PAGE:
Senate OK's prison cellphone jamming bill

“This legislation will disconnect the communications networks that prisoners and criminal enterprises have patched together using smuggled cell phones,” Hutchinson said in a statement. “With innocent lives on the line, Congress has a responsibility to give the nation’s 
law enforcement community the tools necessary to effectively fight this growing problem.  By adding cell jamming technology to the tools our corrections professionals can deploy, we can prevent criminals from terrorizing Americans from behind bars – even when phones evade detection and discovery and fall into convicts’ hands. I urge my colleagues in the House to swiftly pass this legislation.”

As part of the Safe Prisons Communications Act, the Federal Communications Commission would conduct a rulemaking regarding the use of jamming devices in prison facilities, and the agency would have to approve any device used for the purpose.

The bill also requires prisons that install the jamming device to have formal procedures for shutting down the system if it causes interference with outside networks or with public safety networks.

CTIA, the wireless industry’s biggest trade group, has voiced concerns that using jamming devices in prisons could block legitimate phone  calls nearby and could pose a public safety threat.

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Sen. Diane Feinstein (D-Calif.), a co-sponsor of Hutchinson’s bill, also introduced another piece of related legislation yesterday with Sen. Chuck Grassley (R-Iowa). Their bill would prohibit the use or possession of cellphones within prisons. Cellphones and other wireless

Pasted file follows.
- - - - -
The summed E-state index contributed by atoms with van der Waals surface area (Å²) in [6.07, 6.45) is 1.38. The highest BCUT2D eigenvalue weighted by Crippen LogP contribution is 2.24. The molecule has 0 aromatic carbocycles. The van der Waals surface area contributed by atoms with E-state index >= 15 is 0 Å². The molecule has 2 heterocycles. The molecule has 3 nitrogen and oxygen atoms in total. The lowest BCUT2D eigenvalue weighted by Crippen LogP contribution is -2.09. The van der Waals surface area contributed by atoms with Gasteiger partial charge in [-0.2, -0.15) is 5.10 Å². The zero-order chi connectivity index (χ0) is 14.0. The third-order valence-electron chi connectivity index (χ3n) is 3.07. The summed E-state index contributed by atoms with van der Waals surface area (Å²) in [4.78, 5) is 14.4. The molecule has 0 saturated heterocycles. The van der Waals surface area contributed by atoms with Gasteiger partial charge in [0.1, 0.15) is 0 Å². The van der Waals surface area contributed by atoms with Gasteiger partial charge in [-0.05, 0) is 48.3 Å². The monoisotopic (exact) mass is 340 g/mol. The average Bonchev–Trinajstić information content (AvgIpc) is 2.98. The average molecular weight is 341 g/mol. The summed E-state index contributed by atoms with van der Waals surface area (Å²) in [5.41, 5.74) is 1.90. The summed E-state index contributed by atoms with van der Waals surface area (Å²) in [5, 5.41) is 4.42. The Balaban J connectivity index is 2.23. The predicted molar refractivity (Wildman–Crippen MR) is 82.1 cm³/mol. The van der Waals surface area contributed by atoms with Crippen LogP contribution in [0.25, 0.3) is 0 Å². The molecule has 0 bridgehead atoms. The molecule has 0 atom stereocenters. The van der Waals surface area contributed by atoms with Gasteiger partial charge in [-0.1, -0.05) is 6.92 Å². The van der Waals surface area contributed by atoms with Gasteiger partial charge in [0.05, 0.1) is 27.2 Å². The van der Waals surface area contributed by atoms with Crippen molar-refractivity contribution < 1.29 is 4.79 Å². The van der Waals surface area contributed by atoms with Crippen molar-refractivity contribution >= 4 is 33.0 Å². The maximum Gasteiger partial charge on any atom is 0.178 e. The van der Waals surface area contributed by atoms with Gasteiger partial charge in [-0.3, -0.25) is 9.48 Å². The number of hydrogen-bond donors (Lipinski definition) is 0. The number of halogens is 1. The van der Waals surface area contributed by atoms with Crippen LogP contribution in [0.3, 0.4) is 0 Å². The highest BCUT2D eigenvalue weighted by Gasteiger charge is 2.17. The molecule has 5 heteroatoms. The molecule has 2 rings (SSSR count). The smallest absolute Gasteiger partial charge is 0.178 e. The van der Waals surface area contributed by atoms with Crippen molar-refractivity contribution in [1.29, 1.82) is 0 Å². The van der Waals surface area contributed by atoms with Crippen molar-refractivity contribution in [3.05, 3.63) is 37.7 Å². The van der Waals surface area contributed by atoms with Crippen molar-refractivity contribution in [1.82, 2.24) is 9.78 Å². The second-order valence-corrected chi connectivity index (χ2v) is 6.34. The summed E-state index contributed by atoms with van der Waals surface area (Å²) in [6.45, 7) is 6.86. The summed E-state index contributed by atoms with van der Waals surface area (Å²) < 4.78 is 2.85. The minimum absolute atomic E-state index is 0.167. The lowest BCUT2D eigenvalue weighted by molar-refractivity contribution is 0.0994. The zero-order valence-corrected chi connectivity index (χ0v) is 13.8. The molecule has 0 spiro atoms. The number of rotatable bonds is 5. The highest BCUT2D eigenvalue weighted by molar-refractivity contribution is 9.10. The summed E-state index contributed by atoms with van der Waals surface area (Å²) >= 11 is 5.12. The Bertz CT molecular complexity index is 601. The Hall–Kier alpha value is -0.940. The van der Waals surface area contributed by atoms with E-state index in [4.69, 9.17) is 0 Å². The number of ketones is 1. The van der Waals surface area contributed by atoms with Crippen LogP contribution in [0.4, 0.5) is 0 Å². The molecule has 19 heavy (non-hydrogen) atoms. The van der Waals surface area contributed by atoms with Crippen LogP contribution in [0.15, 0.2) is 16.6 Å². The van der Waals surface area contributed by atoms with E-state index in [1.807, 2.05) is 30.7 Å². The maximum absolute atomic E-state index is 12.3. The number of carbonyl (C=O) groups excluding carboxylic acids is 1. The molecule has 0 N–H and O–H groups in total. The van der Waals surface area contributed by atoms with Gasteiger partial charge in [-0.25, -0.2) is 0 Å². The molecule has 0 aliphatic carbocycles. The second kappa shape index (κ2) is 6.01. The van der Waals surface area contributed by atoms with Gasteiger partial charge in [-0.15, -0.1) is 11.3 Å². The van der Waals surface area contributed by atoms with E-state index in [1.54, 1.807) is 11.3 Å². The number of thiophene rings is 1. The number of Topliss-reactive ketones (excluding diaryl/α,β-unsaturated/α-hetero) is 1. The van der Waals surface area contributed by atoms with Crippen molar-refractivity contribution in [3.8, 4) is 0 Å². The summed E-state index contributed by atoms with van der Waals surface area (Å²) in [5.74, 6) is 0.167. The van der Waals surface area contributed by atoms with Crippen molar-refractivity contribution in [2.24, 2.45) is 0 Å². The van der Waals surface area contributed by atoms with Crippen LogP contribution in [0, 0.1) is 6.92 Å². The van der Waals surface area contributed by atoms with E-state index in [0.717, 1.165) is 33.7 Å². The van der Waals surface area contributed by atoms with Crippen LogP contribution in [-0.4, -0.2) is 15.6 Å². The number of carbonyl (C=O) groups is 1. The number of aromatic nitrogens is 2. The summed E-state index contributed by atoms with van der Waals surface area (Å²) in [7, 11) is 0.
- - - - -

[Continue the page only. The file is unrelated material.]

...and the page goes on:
devices would be considered contraband material, and anyone providing mobile devices to prisoners could face up to one year behind bars.

“A cell phone should never be in the hands of a prisoner,” Feinstein said.  “The presence of these cell phones poses a grave safety concern for staff, inmates, and the public. We know that inmates use these phones to conduct criminal business outside of prison walls, including directing gang hits, controlling drug trafficking operations and even 
conducting credit card fraud.”

So far this year, authorities have discovered more than 4,000 cellphones among inmates in California prisons.  In May, California Inspector General David Shaw released a report that found that California prison inmates pay $500 to $1,000 per cellphone.  The report noted that one corrupt correctional officer received approximately $150,000 in one year to smuggle cellphones to inmates.